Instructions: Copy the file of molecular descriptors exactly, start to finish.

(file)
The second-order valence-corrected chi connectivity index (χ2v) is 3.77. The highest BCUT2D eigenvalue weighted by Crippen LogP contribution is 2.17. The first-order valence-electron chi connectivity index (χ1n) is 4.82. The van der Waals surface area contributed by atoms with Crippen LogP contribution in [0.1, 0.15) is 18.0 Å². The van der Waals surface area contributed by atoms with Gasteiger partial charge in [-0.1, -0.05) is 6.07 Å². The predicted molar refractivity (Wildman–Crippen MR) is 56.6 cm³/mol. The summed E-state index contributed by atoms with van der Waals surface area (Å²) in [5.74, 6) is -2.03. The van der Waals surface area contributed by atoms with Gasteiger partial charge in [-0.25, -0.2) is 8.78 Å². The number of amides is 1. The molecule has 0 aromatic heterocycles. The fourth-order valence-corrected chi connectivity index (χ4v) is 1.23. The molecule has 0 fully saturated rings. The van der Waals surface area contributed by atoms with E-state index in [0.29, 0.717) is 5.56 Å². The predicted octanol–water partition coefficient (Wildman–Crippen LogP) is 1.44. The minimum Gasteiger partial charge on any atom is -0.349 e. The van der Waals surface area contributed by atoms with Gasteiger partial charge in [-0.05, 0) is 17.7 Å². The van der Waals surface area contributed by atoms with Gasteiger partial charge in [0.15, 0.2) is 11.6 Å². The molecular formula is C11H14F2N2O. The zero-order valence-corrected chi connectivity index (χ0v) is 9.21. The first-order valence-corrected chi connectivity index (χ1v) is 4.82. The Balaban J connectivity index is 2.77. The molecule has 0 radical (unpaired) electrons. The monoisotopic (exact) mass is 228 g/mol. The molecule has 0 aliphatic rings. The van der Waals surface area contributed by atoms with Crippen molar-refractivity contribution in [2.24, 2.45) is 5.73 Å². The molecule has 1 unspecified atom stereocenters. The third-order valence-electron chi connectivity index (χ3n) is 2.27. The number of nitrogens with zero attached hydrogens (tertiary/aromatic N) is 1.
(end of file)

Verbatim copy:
The second-order valence-corrected chi connectivity index (χ2v) is 3.77. The highest BCUT2D eigenvalue weighted by Crippen LogP contribution is 2.17. The first-order valence-electron chi connectivity index (χ1n) is 4.82. The van der Waals surface area contributed by atoms with Crippen LogP contribution in [0.1, 0.15) is 18.0 Å². The van der Waals surface area contributed by atoms with Gasteiger partial charge in [-0.1, -0.05) is 6.07 Å². The predicted molar refractivity (Wildman–Crippen MR) is 56.6 cm³/mol. The summed E-state index contributed by atoms with van der Waals surface area (Å²) in [5.74, 6) is -2.03. The van der Waals surface area contributed by atoms with Gasteiger partial charge in [-0.25, -0.2) is 8.78 Å². The number of amides is 1. The molecule has 0 aromatic heterocycles. The fourth-order valence-corrected chi connectivity index (χ4v) is 1.23. The molecule has 0 fully saturated rings. The van der Waals surface area contributed by atoms with E-state index in [0.29, 0.717) is 5.56 Å². The predicted octanol–water partition coefficient (Wildman–Crippen LogP) is 1.44. The minimum Gasteiger partial charge on any atom is -0.349 e. The van der Waals surface area contributed by atoms with Gasteiger partial charge in [-0.05, 0) is 17.7 Å². The van der Waals surface area contributed by atoms with Gasteiger partial charge in [0.15, 0.2) is 11.6 Å². The molecular formula is C11H14F2N2O. The zero-order valence-corrected chi connectivity index (χ0v) is 9.21. The first-order valence-corrected chi connectivity index (χ1v) is 4.82. The Balaban J connectivity index is 2.77. The molecule has 0 radical (unpaired) electrons. The monoisotopic (exact) mass is 228 g/mol. The molecule has 0 aliphatic rings. The van der Waals surface area contributed by atoms with Crippen molar-refractivity contribution in [2.24, 2.45) is 5.73 Å². The molecule has 1 unspecified atom stereocenters. The third-order valence-electron chi connectivity index (χ3n) is 2.27. The number of nitrogens with zero attached hydrogens (tertiary/aromatic N) is 1.